One of my favorite series to recommend to, well, to anyone really, but especially to moms who lament the reluctant readers (ie sons) in their lives ISN’T Diary of a Wimpy Kid (though I love those too). It’s the Nicholas books by René Goscinny, illustrated by Jean-Jacques Sempé. They are comedic genius, from end paper to end paper, though they’re about little more than little boys making big trouble, wearing little shorts, punching each other in the nose, and then crying about it. Then punching someone in the nose again and crying about it. Again. But it’s funny every time, I swear. They’re great books to read with someone, and great books to read to yourself when you need a pick-me-up. They are pretty much a shot of straight-up sunshine, if you ask me. Which is why I’m such a proud member of da club:
Unfortunately, the first book in the series wasn’t available (at least not at B&N. Feign surprise.) for a short stint. That didn’t really put a snag in my suggestions though because, fortunately, you can read the series in any order. You can even read the chapters in any order, if you like; they’re very episodic and can certainly serve as stand alone short stories (similiar to one of my other favorite series — The Arabel & Mortimer books by Joan Aiken — but that’s another blog post in itself). While it puts a little crack in my heart to know that Phaidon’s gorgeous cloth-bound edition is no longer in print, a more affordable (and still very attractive) paperback is finally available in English.
Ben, wonder fiancé and downloader of all things I require, discovered that a movie, Le Petit Nicolas (see the French teaser trailer here, though I imagine it is only amusing if you have a familiarity with either the books or the French language), had been released in 2009. And so he spent days downloading what I assume must be the largest file the world has ever known. AND THEN WE WATCHED IT.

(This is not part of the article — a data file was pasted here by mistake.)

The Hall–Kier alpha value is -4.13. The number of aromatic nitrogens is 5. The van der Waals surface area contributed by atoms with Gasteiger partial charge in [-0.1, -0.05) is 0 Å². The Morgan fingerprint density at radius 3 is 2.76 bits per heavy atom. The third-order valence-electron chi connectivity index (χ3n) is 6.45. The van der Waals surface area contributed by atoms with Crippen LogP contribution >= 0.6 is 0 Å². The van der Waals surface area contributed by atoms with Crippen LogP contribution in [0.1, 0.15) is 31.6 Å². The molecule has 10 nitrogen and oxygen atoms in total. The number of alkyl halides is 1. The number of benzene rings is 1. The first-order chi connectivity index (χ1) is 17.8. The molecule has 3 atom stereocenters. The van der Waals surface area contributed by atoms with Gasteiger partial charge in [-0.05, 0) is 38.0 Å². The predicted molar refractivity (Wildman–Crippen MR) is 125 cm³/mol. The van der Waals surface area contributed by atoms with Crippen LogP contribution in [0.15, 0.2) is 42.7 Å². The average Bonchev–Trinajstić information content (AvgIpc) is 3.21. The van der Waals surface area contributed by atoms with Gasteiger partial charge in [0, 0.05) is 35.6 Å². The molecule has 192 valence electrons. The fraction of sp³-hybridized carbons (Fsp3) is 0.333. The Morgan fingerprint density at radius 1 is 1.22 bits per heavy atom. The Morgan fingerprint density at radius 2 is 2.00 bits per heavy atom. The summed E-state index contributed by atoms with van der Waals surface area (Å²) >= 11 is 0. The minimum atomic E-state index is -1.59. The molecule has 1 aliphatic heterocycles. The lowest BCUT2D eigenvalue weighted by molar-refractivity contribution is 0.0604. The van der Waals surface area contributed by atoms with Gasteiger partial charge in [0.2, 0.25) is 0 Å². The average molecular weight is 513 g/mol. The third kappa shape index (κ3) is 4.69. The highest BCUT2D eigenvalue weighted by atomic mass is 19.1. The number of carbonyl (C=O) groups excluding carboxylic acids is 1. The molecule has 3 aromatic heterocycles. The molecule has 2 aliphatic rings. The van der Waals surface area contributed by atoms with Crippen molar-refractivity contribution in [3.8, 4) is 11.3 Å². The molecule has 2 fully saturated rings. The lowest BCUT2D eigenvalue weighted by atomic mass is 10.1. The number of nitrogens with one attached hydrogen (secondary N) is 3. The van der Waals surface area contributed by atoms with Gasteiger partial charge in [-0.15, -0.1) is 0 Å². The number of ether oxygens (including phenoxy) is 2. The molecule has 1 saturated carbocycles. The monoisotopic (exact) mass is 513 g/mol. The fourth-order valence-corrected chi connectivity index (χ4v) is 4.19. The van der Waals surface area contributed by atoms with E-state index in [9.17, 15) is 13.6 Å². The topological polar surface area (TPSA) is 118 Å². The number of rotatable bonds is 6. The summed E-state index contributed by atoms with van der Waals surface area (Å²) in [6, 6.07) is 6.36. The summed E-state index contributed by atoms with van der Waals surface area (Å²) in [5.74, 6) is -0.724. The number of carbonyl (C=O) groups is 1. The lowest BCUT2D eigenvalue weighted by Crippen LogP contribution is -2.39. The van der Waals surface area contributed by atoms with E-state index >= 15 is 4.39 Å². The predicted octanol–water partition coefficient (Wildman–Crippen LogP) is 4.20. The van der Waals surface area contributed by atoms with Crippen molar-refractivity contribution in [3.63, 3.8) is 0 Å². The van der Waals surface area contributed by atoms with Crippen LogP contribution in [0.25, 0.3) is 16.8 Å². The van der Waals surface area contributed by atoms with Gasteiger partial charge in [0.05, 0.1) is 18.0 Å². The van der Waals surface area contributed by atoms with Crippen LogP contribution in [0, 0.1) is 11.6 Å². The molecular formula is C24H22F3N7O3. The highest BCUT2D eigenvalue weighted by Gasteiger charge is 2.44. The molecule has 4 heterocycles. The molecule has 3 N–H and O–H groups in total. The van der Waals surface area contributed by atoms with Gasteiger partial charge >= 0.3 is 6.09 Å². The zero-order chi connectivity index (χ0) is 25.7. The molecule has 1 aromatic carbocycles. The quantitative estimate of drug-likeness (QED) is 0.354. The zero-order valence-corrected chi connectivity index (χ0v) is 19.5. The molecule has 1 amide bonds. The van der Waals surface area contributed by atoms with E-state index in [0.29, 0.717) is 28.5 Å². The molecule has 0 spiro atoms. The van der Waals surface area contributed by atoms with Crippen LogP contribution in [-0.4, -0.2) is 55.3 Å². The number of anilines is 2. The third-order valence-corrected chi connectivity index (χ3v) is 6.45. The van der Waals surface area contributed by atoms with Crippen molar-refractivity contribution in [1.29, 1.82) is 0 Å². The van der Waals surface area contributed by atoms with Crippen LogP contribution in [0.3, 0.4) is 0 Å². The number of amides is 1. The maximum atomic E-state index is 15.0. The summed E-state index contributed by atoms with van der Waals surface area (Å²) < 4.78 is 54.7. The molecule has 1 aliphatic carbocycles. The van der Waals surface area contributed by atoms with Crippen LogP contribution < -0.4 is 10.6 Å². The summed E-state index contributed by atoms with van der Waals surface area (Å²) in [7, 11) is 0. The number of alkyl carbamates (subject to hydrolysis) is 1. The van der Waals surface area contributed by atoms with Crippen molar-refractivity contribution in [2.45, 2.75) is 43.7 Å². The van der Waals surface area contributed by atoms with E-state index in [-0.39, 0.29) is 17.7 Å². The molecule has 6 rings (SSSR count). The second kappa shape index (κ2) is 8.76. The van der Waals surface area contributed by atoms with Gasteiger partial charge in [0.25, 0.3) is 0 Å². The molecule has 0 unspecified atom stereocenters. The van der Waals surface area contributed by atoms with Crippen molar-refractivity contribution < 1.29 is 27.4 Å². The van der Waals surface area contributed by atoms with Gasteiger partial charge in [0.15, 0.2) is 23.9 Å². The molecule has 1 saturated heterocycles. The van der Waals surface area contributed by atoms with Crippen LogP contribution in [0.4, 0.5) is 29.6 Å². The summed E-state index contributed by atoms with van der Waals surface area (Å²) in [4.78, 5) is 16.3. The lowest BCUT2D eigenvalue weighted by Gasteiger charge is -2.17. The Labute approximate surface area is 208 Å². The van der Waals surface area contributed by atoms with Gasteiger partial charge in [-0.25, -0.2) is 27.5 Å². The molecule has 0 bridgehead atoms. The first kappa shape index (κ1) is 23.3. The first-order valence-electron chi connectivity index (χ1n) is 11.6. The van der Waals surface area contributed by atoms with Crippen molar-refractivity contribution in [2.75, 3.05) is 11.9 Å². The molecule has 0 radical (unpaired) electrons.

I think my favorite part was actually the opening credits. That isn’t a slight about the movie itself, just a comment on how impressive the credits were. Sempe’s original illustrations are animated to make the story unfold like a pop-up book. It’s a really playful yet sleek. Only after wasting time taking screen captures did it occur to me that, oh yeah, YouTube exists. So you can watch the animated credits in their entirety here. Or you can just scroll down and get the gist (though I really do recommend the video).
The film itself was… gorgeous. The sets and costumes were as immaculate, albeit less quirky, than what you’d find in a Wes Anderson film. A really fine attention to detail on every level. While I found Nicolas/Nicholas himself to be more somber than the books suggest, the boys as a collective were just as mischievous, aloof, and hilarious as you’d hope. (Ben must have laughed out loud fifteen times throughout). Have a looksee:
All images copyright Fidélité Films! C’est Chouette!